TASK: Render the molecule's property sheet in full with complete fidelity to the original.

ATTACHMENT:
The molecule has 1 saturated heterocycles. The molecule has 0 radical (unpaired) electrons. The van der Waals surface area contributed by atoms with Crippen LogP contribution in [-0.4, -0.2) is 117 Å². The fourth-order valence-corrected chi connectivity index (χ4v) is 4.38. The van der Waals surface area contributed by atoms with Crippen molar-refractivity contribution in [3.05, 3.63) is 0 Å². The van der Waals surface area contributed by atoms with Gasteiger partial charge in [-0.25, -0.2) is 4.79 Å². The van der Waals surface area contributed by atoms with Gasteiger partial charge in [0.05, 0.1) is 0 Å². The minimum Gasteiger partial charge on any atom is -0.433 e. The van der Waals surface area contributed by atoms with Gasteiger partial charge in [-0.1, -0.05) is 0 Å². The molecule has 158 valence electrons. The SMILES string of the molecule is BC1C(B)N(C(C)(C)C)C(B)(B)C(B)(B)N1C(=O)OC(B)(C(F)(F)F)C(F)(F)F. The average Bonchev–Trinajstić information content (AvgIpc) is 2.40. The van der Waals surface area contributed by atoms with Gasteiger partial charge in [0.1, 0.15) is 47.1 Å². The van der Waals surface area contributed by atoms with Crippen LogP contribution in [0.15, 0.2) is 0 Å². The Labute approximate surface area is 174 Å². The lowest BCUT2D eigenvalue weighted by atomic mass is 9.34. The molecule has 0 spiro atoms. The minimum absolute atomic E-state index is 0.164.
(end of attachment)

The molecule has 1 saturated heterocycles. The molecule has 0 radical (unpaired) electrons. The van der Waals surface area contributed by atoms with Crippen LogP contribution in [-0.4, -0.2) is 117 Å². The fourth-order valence-corrected chi connectivity index (χ4v) is 4.38. The van der Waals surface area contributed by atoms with Crippen molar-refractivity contribution in [3.05, 3.63) is 0 Å². The van der Waals surface area contributed by atoms with Gasteiger partial charge in [-0.25, -0.2) is 4.79 Å². The van der Waals surface area contributed by atoms with Gasteiger partial charge in [0.05, 0.1) is 0 Å². The minimum Gasteiger partial charge on any atom is -0.433 e. The van der Waals surface area contributed by atoms with Gasteiger partial charge in [-0.1, -0.05) is 0 Å². The molecule has 158 valence electrons. The SMILES string of the molecule is BC1C(B)N(C(C)(C)C)C(B)(B)C(B)(B)N1C(=O)OC(B)(C(F)(F)F)C(F)(F)F. The average Bonchev–Trinajstić information content (AvgIpc) is 2.40. The van der Waals surface area contributed by atoms with Gasteiger partial charge in [0.1, 0.15) is 47.1 Å². The van der Waals surface area contributed by atoms with Crippen LogP contribution in [0.15, 0.2) is 0 Å². The Labute approximate surface area is 174 Å². The lowest BCUT2D eigenvalue weighted by atomic mass is 9.34. The molecule has 0 spiro atoms. The minimum absolute atomic E-state index is 0.164.